The dockers are not going away

Article from January 1997 in Subversion

It is now January 1997 as I write and the dockers are sixteen months into their dispute with the Mersey Docks and Harbour Company over that company's summary dismissal of 429 workers and their consequent campaign for reinstatement. Concretely the latest development to report is the dockers proposal to the company to set up a 'labour only' cooperative [to be 45% owned by the dockers themselves] which would control labour conditions - wage rates, hours, overtime etc. So far the company has rejected the proposal, which was to be expected.

I believe the dockers reasons for making such a proposal [and it did come from the docks stewards and not the union] were largely tactical and did not stem from any commitment to the ideal of 'cooperativism' itself whatever that means today. We have enough experience in this country of such forms of organisations to understand that they do not imply any real change of the workers' position in the scheme of things. It was tactical, in my opinion, for several reasons.

Among them, firstly, it got the pressure of the union's demand for a 'secret ballot' over the company's latest 'final' [that is in fact the fourth 'final'] offer off the dockers backs. The dockers policy is as far as possible to keep control of their dispute in their own hands - the union's demand for a secret ballot [and only of former employees of MDHC] would have left around 100 of them disenfranchised and could therefore have split the united front the dockers have shown so far. One of the principles they constantly reiterate is that there will be NO settlement until ALL settle. Undoubtedly the TGWU will come back to insist on a demand for a 'secret ballot'. The dockers ability to resist this is outwith their control for the moment, since there exists no movement independent of the union to which they could turn.

Secondly by introducing a seemingly possible basis for a settlement, it was hoped to isolate the MDHC from the major shipping lines, who were affected by the latest world wide week of action in areas not directly trading with Liverpool, and especially in the Pacific rim where the majority of world trade is now concentrated. Shipping lines are used to dealing with cooperatively or municipally owned ports, so the MDHC could be shown to be an extremely obdurate employer - which no doubt it is. Any dock company that bites the hand of the union that is desperate to extract itself from the situation by handing the dockers bound and gagged over to the tender mercies of the employer is guilty of lack of imagination at best and more probably in MDHC's case, outright stupidity.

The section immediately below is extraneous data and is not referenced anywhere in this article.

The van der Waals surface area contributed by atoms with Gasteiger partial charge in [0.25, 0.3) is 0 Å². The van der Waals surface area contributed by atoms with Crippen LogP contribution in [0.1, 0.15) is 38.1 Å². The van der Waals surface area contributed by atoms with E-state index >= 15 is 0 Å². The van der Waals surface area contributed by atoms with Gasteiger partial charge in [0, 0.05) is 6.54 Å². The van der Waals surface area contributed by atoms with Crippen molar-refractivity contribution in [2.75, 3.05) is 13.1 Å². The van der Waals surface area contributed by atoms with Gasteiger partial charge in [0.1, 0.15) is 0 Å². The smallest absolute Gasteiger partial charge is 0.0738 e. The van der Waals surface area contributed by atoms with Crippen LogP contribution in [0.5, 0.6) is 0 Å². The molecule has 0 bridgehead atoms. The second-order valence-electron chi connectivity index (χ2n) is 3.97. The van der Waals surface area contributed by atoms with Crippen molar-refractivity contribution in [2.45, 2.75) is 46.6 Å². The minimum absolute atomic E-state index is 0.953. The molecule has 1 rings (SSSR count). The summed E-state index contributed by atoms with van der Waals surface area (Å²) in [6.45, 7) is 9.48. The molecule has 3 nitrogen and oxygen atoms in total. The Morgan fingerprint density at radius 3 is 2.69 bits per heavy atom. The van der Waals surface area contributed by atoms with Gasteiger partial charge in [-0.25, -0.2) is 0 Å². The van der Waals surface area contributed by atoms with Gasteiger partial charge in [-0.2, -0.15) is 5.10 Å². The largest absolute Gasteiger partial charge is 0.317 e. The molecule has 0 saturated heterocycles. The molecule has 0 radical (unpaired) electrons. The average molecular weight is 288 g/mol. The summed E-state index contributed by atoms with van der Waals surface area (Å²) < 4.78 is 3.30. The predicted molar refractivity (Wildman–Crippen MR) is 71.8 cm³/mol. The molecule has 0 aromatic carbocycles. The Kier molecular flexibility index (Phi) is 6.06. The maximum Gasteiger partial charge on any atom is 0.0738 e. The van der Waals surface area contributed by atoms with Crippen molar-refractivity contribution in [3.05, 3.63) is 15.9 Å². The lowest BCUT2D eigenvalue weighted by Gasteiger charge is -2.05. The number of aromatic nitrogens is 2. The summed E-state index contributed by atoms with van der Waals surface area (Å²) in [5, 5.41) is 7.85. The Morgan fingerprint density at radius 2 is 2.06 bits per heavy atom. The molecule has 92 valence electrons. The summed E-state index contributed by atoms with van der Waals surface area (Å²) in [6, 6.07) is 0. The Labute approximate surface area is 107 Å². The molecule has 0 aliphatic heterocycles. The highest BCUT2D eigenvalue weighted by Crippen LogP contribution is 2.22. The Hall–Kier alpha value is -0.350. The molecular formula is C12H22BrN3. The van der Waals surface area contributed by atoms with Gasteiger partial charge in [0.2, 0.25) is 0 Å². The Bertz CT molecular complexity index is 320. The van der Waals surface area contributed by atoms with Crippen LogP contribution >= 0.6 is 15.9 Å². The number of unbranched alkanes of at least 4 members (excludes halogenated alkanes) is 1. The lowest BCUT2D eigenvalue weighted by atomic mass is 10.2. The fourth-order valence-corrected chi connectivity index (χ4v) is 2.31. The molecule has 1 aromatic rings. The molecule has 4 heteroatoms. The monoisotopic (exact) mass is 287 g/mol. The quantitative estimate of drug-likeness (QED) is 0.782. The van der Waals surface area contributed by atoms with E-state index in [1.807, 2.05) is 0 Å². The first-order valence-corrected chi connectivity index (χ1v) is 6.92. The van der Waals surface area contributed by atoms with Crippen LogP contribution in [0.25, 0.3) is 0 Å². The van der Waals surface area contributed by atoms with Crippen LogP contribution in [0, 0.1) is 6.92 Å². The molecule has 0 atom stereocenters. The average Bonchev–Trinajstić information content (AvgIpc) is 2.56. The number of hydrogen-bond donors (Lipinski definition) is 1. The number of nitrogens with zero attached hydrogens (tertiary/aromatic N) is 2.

Thirdly and I think this is the most revealing, the proposed 'co-op' would have allowed those militants back 'onto the dock' after those dockers near retiring age could have accepted the redundancy and pension terms which are their legal due. How realistic this is given the past sixteen months I leave you to judge, but it does show that for some of the militants there is a major problem in understanding the changed nature of their struggle and the consequences of these changes for their own movement.

Many of the stewards and other activists long to get back to the kind of class struggle they were used to - that of sectional disputes 'on the job'. Alongside others in this dispute, including it must be said some dockers and some stewards, I have argued that things have changed and it is impossible to go back to that kind of movement. I argued in my last report that perhaps one of the reasons preventing the appreciation of this reality lay in the very form of organisation adopted by the dockers. All the major questions are debated in private [and these debates have been heated and at times violent] so that a common policy can be laid before the dockers mass meetings.